Thursday, August 27, 2015

Back on The Tourist Trail in Venice  

The conventional advice is, Don't go to Venice in August – it's too hot and too crowded. Well, it certainly was hot and crowded, but a place like this is worth seeing any time of the year – anyway, Venice is always crowded!
So, we left our little piece of the Venetian empire in Izola, Slovenia, and drove for a couple of hours around the top of the Adriatic to where it all started – La Serenissima. We were meeting up for the weekend with some friends who were joining a cruise in Venice, and we were lucky enough to join them on a couple of jaunts around the lagoon city. On the way, I managed to tick off a few Venetian experiences that I'd never done before.
They had hired a boat for the day, so we motored our way out to Murano and Torcello. It's way too hot to have all the furnaces running in August, but the glassworks that we visited still had one going so that we could see an amazing display of glass-blowing. The man's skill was incredible, as the molten glass was transformed before our eyes into a delicate work of art; although they then had to tell us that the cooling ovens weren't running, so it would have to be destroyed – such a waste.
Then we moved onto Torcello, an island in the lagoon that once was a rival to the main city of Venice, with a population of about 20,000, but now has a population that's less than 100. The magnificence of the mosaics from the 11th century in the huge church gives you some idea of lost wealth of this now semi-deserted place. Next, we went to somewhere I've always wanted to go – the famous Cipriani's restaurant. It didn't disappoint. The rural setting was superb, the service great, and the food excellent.
On our way back, the boat took us down some of the back canals of Venice, before a literally spectacular journey down the Grand Canal. The whole place is like a picture – if you can block out the chugging vaporetti overflowing with tourists, then modernity scarcely seems to have interfered with the appearance of this magnificent city.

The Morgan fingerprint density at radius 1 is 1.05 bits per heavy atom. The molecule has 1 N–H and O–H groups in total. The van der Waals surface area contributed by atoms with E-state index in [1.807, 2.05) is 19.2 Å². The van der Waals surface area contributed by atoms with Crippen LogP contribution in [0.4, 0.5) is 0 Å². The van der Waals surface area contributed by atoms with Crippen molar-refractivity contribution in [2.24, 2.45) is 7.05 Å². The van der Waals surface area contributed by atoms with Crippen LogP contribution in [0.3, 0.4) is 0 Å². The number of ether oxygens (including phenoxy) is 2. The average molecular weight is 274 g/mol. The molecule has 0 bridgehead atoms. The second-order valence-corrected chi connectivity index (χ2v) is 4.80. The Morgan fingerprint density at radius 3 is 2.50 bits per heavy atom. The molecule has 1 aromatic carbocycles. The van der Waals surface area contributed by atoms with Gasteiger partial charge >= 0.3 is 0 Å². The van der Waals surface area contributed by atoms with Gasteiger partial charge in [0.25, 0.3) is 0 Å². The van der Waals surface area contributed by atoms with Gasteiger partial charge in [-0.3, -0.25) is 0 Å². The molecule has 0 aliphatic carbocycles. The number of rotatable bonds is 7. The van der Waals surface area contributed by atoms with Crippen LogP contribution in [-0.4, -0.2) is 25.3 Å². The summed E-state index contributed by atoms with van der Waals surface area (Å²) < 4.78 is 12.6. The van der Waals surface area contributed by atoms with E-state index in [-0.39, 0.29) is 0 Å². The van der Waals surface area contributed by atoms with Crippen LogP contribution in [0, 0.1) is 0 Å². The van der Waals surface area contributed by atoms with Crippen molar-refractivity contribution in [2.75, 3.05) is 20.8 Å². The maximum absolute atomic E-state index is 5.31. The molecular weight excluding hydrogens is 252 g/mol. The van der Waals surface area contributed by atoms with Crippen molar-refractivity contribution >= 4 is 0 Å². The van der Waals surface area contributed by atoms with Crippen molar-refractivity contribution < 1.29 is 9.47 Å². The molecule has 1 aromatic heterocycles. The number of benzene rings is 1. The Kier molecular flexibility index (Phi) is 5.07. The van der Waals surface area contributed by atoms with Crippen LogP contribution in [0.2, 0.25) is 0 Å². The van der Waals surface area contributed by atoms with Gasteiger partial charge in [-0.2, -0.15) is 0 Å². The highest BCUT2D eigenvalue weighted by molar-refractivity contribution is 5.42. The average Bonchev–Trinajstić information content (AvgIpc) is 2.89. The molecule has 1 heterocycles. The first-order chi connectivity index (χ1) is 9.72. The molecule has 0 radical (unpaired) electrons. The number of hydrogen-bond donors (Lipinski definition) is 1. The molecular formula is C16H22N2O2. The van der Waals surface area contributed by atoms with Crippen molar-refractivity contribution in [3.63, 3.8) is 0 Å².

That evening, even though we still felt full from lunchtime, we had a fabulous dinner just off the Grand Canal, before deciding to decamp to Harry's Bar to see if it lived up to the hype. Sadly, it didn't. It was fairly devoid of atmosphere, the waiters were surly, and much to Mike and mine's disappointment, the expensive drinks menu didn't include beer. However, the excellent company made up for this, and we had a real laugh at the ridiculousness of the whole place.
The next morning, the bellinis from last night had a bit of an affect and the heat seemed that little bit more draining, but we struggled on through. I took us on a walking tour round the backstreets of Canareggio , and then we ended up at the huge Gothic Church of Sts Giovanni e Paolo. This being a Sunday morning, we managed to get in for free, and the array of statuary, monuments and artwork were almost overwhelming. In some ways, it was more enjoyable to visit than St Marks – much lighter, more open, and hardly any crowds (which on an August day in Venice is a rarity).